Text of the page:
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The New Glucose Revolution for Diabetes

The New Glucose Revolution for Diabetes

February 08, 2009

Review By: Doris J. Dickson
Type 1 Mentor


The authors of The New Glucose Revolution for Diabetes are:
  • Dr. Jennie Brand-Miller, Professor of Human Nutrition at the University of Sydney
  • Dr. Stephen Colagiuri, Professor of Metabolic Health at the University of Sydney and fellow of the Royal Australian College of Physicians
  • Alan W. Barclay, an accredited practicing dietician as well as Research and Development Manager at Diabetes Australia
  • Kay Foster-Powell, an accredited dietitian-nutritionist with extensive experience in diabetes management.
The authors’ goal in writing this book was to translate scientific diabetes-related evidence into a practical resource to assist diabetics with discovering what works best for them. They wanted to clearly and simply define what to eat and do in order to:
  • Reduce risk for developing diabetes
  • Improve cardiovascular health
  • Control blood sugar, blood pressure and blood fat levels
  • Maintain overall body health
To accomplish this, the authors organized the book into three sections:
  • Understanding Diabetes, Pre-Diabetes and the Metabolic Syndrome
  • What You Can Do
  • Living With Diabetes and Pre-Diabetes
The book also includes a detailed glossary of terms and a copy of the glycemic index nutrition tables.
Though the book touts itself as “the definitive guide to managing diabetes and prediabetes using the glycemic index,” the book could be considered more of a primer. It defines many of the basics of the disease through the eyes of the authors. The book covers the history of diabetes as well as an explanation of heart disease and metabolic syndrome. It also discusses exercise types, requirements, and some basic nutrition.
As expected, much of the book focuses on food. The book includes sample menus and recipes based on the authors’ interpretation of successful meal plans. There is a section on snacks and one describing how to recreate existing recipes in a more diabetes-friendly manner. The authors believe that in diabetes the aim in modifying a recipe is to remove fat and salt, increase fiber content, and lower the glycemic index of ingredients.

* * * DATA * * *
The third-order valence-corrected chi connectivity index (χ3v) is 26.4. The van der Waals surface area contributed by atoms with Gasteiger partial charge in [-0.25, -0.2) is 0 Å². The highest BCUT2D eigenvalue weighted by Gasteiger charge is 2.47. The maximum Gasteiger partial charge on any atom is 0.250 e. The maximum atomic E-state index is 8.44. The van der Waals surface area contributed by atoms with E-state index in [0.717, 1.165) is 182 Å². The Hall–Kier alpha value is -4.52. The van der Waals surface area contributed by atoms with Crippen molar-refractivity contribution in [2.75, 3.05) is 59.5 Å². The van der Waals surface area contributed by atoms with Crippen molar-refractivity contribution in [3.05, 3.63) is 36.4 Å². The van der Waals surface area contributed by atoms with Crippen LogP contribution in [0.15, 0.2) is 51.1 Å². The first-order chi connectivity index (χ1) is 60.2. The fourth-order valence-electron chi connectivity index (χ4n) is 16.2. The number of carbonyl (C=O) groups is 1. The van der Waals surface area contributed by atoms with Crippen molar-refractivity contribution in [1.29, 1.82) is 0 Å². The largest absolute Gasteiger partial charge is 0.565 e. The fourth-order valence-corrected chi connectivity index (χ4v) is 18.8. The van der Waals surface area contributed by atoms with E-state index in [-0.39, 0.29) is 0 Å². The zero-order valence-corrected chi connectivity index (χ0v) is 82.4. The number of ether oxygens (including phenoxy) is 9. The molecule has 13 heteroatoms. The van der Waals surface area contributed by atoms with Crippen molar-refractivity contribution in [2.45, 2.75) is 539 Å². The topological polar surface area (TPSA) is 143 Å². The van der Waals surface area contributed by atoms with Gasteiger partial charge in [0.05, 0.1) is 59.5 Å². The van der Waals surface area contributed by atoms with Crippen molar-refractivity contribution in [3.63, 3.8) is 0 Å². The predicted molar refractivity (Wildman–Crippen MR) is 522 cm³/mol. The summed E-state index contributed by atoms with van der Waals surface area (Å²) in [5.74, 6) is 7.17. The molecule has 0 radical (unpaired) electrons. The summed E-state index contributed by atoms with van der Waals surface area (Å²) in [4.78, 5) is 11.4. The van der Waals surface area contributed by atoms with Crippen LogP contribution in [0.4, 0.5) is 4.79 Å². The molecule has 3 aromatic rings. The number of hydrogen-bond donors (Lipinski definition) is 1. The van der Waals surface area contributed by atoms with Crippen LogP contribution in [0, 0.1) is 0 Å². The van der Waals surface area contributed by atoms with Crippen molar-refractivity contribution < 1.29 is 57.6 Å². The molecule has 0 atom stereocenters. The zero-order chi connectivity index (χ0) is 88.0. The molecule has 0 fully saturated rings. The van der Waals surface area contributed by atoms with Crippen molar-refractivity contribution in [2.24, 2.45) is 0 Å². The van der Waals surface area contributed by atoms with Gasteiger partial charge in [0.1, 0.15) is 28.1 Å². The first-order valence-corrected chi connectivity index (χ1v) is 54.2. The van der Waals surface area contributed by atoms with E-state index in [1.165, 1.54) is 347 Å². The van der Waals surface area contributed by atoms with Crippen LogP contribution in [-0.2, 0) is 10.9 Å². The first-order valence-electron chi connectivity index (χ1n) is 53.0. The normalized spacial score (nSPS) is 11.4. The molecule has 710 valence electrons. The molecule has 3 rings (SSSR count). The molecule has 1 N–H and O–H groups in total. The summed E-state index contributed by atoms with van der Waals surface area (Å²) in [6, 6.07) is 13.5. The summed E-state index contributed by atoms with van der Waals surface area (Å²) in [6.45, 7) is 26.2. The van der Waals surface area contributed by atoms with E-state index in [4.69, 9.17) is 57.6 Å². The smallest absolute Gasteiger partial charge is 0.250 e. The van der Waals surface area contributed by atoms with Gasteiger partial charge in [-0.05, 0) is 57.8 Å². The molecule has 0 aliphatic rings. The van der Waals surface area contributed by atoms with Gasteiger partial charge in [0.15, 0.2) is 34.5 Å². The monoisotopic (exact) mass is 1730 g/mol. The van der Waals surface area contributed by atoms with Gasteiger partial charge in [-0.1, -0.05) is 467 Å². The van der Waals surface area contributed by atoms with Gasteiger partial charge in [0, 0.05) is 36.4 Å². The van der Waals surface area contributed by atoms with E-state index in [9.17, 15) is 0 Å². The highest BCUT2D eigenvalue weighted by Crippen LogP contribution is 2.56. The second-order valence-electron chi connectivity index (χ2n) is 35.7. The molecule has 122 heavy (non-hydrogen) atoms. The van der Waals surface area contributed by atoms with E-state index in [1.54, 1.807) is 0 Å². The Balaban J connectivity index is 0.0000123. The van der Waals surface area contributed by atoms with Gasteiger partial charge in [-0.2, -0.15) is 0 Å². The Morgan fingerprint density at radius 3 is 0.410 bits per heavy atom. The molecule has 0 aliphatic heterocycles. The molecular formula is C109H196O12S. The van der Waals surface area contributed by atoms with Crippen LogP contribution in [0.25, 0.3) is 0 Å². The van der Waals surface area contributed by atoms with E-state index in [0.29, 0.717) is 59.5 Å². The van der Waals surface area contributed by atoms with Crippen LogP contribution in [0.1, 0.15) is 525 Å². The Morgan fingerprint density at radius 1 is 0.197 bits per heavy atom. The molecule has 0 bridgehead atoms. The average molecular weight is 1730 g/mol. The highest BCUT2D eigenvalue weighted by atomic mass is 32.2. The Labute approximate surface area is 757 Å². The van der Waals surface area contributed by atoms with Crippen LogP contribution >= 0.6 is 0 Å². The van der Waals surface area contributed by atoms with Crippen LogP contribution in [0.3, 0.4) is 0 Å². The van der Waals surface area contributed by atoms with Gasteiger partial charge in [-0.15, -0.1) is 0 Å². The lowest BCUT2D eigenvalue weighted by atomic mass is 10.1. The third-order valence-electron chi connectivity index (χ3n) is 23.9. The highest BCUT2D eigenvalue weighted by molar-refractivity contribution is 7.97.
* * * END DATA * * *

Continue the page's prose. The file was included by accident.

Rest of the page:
The authors focus primarily on high carbohydrate, low-fat meals and fail to consider that these meals make it difficult for non-insulin dependent type 2 diabetics to meet glycemic targets due to loss of phase 1 insulin production. The authors also neglect to consider that it is equally as difficult for insulin-dependent diabetics to avoid the risk of hypo and hyperglycemia caused by the large amounts of injected insulin needed to balance high-carbohydrate meals.
For example, one sample type 1 meal plan concentrates almost all the daily protein into dinner. However, breakfast is a commonly difficult meal for diabetics to navigate large amounts of carbohydrates. This sample breakfast includes a high carbohydrate/low-protein meal of muesli, fruit, and low-fat milk. Due to dawn phenomenon, corresponding glucose release and morning insulin resistance, most diabetics would have difficulty controlling their blood sugar with this breakfast combination.
Some suggestions are warranted and constructive including:
  • Reducing the amount of sugar in recipes
  • Decreasing serving sizes of rice or pasta-based meals
  • Limiting intake of cookies, crackers, bagels and muffins
  • Increasing vegetable intake
The section on managing type 1 diabetes is divided into age groups (infants and toddlers, school-age children, teenagers and adults). Each section contains a daily food guide, recipes with nutritional information and tips. The final chapters are dedicated to tips on eating out, dealing with special occasions, going to the hospital, celiac disease, vitamin supplements and herbal therapies.
The book lacks clear, concrete examples of how to incorporate the math of the glycemic index into carb counting, digestion and insulin regimens. In addition, much of the book mixes discussion of type 1, type 2, and pre-diabetes, frequently handling them as if they are one commonly-treated disease when in fact; due to variations in the disease, treatment is not the same. In fact, due to mandatory type 1 insulin injections (or pumping), food behavior and digestion, insulin resistance, residual insulin production and blood sugar testing variations many of the blanket statements made in this book require caution in implementation.
Take caution when reading statements made by the authors such as “although most chocolates have a relatively high sugar content, they don’t have a big impact on your blood glucose levels.” The fat content in milk chocolate slows down the digestion; however, people who make insufficient or no insulin will see their blood sugar rise. It might be at a slower rate than other carbohydrates but without sufficient insulin, blood sugar rises regardless of when food digests. Additionally, there are many references to “studies” but no mention of the study specifics or references to supporting material.
Another note of caution involves the recommendation that pregnant women coping with morning sickness can and should drink Gatorade as long as their blood sugar is not greater than 270. The authors make no note of the fact that blood sugar that high requires immediate intervention to avoid short and long-term complications, causes the fetus to overproduce insulin to compensate for the high level, and likely causes the expectant mother to feel sick simply because she is out of target.

Although this is a highly-recommended book and part of the New York Times best selling series, apply the concepts in this book with caution. It may not be suitable for all diabetics and may not assist all diabetics in achieving non-diabetic glycemic target levels.

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